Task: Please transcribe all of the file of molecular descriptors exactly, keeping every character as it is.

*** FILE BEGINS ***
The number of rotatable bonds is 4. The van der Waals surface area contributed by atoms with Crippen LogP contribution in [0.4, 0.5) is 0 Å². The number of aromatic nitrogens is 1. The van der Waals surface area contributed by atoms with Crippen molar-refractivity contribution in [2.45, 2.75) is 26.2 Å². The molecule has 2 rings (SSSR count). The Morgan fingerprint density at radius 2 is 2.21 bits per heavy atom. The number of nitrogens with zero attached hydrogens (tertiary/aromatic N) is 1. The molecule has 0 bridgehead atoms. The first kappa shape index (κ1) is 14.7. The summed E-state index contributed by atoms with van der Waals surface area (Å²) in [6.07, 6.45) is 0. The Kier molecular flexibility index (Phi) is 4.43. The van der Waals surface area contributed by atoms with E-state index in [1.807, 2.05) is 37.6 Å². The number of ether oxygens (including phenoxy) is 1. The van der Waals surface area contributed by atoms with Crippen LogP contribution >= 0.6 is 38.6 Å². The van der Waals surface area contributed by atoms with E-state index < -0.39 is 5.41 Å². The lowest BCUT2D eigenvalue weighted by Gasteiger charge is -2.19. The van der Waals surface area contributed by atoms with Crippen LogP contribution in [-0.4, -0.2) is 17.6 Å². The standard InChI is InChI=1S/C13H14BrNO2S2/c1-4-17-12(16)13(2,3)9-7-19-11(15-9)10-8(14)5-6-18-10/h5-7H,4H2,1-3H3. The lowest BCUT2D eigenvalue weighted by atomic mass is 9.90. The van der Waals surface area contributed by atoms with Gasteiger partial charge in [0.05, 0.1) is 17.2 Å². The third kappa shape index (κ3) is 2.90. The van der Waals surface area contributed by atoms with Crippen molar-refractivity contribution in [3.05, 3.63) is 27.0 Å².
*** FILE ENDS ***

The number of rotatable bonds is 4. The van der Waals surface area contributed by atoms with Crippen LogP contribution in [0.4, 0.5) is 0 Å². The number of aromatic nitrogens is 1. The van der Waals surface area contributed by atoms with Crippen molar-refractivity contribution in [2.45, 2.75) is 26.2 Å². The molecule has 2 rings (SSSR count). The Morgan fingerprint density at radius 2 is 2.21 bits per heavy atom. The number of nitrogens with zero attached hydrogens (tertiary/aromatic N) is 1. The molecule has 0 bridgehead atoms. The first kappa shape index (κ1) is 14.7. The summed E-state index contributed by atoms with van der Waals surface area (Å²) in [6.07, 6.45) is 0. The Kier molecular flexibility index (Phi) is 4.43. The van der Waals surface area contributed by atoms with E-state index in [1.807, 2.05) is 37.6 Å². The number of ether oxygens (including phenoxy) is 1. The van der Waals surface area contributed by atoms with Crippen LogP contribution >= 0.6 is 38.6 Å². The van der Waals surface area contributed by atoms with E-state index < -0.39 is 5.41 Å². The lowest BCUT2D eigenvalue weighted by Gasteiger charge is -2.19. The van der Waals surface area contributed by atoms with Crippen LogP contribution in [-0.4, -0.2) is 17.6 Å². The standard InChI is InChI=1S/C13H14BrNO2S2/c1-4-17-12(16)13(2,3)9-7-19-11(15-9)10-8(14)5-6-18-10/h5-7H,4H2,1-3H3. The lowest BCUT2D eigenvalue weighted by atomic mass is 9.90. The van der Waals surface area contributed by atoms with Gasteiger partial charge in [0.05, 0.1) is 17.2 Å². The third kappa shape index (κ3) is 2.90. The van der Waals surface area contributed by atoms with Crippen molar-refractivity contribution in [3.05, 3.63) is 27.0 Å².